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Remembered Today:

My first enfield


Lammy
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Hinks,wells & co

1901 Manufacturer of pens.

c1917 Apparently the company manufactured the 'Flanders Flap' which was designed to prevent mud getting into the barrel of a rifle, and spring mounted so it could be easily opened, or flip out of the way if a soldier accidentally discharged his rifle without opening it.[7][8]

Taken from graces guide.

Edited by Lammy
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2 hours ago, Lammy said:

It's real. Will take some more pictures when I get home from work.

Great. Looks in lovely condition, I have never seen a real one in person that wasn’t a rusty lump of relic.

wasn’t there a canvas muzzle cover issued also?

Edited by MrEd
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14 hours ago, Joolz said:

It's always such a pity to see a nice old rifle like this with its heart chopped out and rendered unusable. I guess that's down to the previous owner and not you, but I can't fathom why someone would do this to such a rifle.

And if you've only just acquired it, whoever sold it to you did so illegally. They should have chopped it up even more before selling it, and then registered it with the Home Office.

 

But on the other hand it means Lammy can own it without the considerable faff involved in obtaining a UK Firearm’s Licence and he doesn’t have to keep it locked away out of sight in a security cabinet - and he could also acquire a service revolver or Vickers/Lewis MG’s if he so wished. I’ve no doubt the introduction of the UK deactivated weapons legislation in 1988 has resulted in the preservation of many more historically important service rifles than would be the case if they were simply left in the shooting community as section 1 firearms. There are still enough very good quality Enfield rifles on the market for shooters who want them but at the same time there’s no denying their relative decline in popularity as viable firearms  - many gun shops / dealers simply no longer stock .303 ammunition, or only in small quantities. 
As to the enforcement of current amendments to the UK legislation, a quick search online would suggest the authorities are sensibly turning a blind eye.

But getting back to Lammy’s excellent (and genuine) Flanders Flap, here’s my contribution to flaps visible in frontline photos - IWM photo Q6926 - Battle of Amiens, Captured German Maxim machine gun, Malard Wood, 9 August 1918.

Pete

 

798AE0F7-C626-4789-B430-FE8CFBB5231D.jpeg

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As promised a few more images. As it is late the lighting is not to good. So will try again , when I get some time.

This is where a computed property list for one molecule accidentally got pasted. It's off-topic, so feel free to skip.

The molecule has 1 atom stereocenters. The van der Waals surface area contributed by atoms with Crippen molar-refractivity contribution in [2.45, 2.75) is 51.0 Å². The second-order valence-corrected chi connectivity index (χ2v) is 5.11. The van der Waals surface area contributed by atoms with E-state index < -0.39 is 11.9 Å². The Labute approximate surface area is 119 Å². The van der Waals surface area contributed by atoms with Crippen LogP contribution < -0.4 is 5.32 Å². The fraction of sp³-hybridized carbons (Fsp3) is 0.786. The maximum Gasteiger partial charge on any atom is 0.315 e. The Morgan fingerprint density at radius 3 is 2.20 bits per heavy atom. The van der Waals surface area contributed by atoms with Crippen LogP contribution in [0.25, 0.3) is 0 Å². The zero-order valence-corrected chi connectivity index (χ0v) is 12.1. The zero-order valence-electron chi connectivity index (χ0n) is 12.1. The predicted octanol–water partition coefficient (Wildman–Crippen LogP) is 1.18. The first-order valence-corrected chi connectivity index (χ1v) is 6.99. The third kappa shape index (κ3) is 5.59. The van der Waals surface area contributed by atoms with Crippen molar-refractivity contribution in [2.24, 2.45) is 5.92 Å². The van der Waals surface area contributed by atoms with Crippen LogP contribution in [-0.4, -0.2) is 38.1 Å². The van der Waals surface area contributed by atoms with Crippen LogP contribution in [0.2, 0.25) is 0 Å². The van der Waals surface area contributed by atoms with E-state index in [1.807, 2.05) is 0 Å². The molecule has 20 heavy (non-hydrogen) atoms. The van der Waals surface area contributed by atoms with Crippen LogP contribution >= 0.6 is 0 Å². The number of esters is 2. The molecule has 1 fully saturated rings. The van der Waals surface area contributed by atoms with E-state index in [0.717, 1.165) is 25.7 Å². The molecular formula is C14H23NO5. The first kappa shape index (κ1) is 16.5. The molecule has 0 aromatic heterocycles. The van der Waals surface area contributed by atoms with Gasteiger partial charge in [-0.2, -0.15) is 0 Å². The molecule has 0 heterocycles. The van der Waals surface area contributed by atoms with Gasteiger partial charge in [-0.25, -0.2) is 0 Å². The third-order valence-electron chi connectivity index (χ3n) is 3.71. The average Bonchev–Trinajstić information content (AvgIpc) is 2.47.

20220929_195919.jpg.a54af1a8047b15a9803183fa0b9b447f.jpg

20220929_192548.jpg.200197316899dbce48040a6f5c97eca9.jpg

20220929_200022.jpg.a6df95abe8c3e0b08c7ca88b5933f8e0.jpg

 

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Deacs are also sometimes action bodies that are worn, or otherwise end of life rifles. - good number are made of parts built up around a deac body etc. 

i have one that was an heirloom (not mine) years ago (p14) that was deactivated by an old boy who wanted to keep it for sentimental reasons but no longer wanted a FAC. 
the other thing I I can take my deac to talks (homefront ww2) and people can handle it and look at it which I couldn’t do with a live rifle.
 

lots of reasons, and the deac scene is big in the uk so has saved lots of stuff being melted down for scrap 

I am jealous of Lammys flap. They had one at d+b militaria a while back that was genuine to, nice piece of kit 

1 hour ago, Lammy said:

As promised a few more images. As it is late the lighting is not to good. So will try again , when I get some time.

20220929_195919.jpg.a54af1a8047b15a9803183fa0b9b447f.jpg

20220929_192548.jpg.200197316899dbce48040a6f5c97eca9.jpg

20220929_200022.jpg.a6df95abe8c3e0b08c7ca88b5933f8e0.jpg

 

Very nice, thanks for sharing :) 

Edited by MrEd
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It is from dandb. So probably the same one you looked at.Its one of those purchases you forget to tell the wife about. If she notice's, then it's, "it has been on there all along". You blind bat.

Edited by Lammy
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5 minutes ago, Lammy said:

It is from dandb. So probably the same one you looked at.Its one of those purchases you forget to tell the wife about. If she notice's, then it's, "it has been on there all along". You blind bat.

_all_ of my purchases are like that.

i went to D&B to buy an SMLE and the flap, didn’t like the SMLE and didn’t want the flap on its own, so obviously bought a couple of nice rod grenades instead. It’s like a disease :/
 

 

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4 hours ago, Pete_C said:

But on the other hand it means Lammy can own it without the considerable faff involved in obtaining a UK Firearm’s Licence and he doesn’t have to keep it locked away out of sight in a security cabinet - and he could also acquire a service revolver or Vickers/Lewis MG’s if he so wished. I’ve no doubt the introduction of the UK deactivated weapons legislation in 1988 has resulted in the preservation of many more historically important service rifles than would be the case if they were simply left in the shooting community as section 1 firearms. There are still enough very good quality Enfield rifles on the market for shooters who want them but at the same time there’s no denying their relative decline in popularity as viable firearms  - many gun shops / dealers simply no longer stock .303 ammunition, or only in small quantities. 
As to the enforcement of current amendments to the UK legislation, a quick search online would suggest the authorities are sensibly turning a blind eye.

But getting back to Lammy’s excellent (and genuine) Flanders Flap, here’s my contribution to flaps visible in frontline photos - IWM photo Q6926 - Battle of Amiens, Captured German Maxim machine gun, Malard Wood, 9 August 1918.

Pete

 

798AE0F7-C626-4789-B430-FE8CFBB5231D.jpeg

Pete,

You and I have different definitions of the term 'preservation', it seems. I don't consider a deactivate to be preserved, just butchered. And what's the point in owning an object that doesn't let you do what it's supposed to?

30 years in the gun business, and as a licence holder, I don't see it as a 'faff' to own and shoot (and preserve) these old rifles. And demand for them has never been higher - there's not a week in the gunshop that we don't get people asking for Enfields (SMLE/No. 4/No. 5 etc) and the queue for good shooting ones is long. As for ammo availability, I have shot many thousands of rounds of .303 and only a small percentage of those have been factory bought complete rounds. I don't know of any .303 owner in our club that doesn't reload.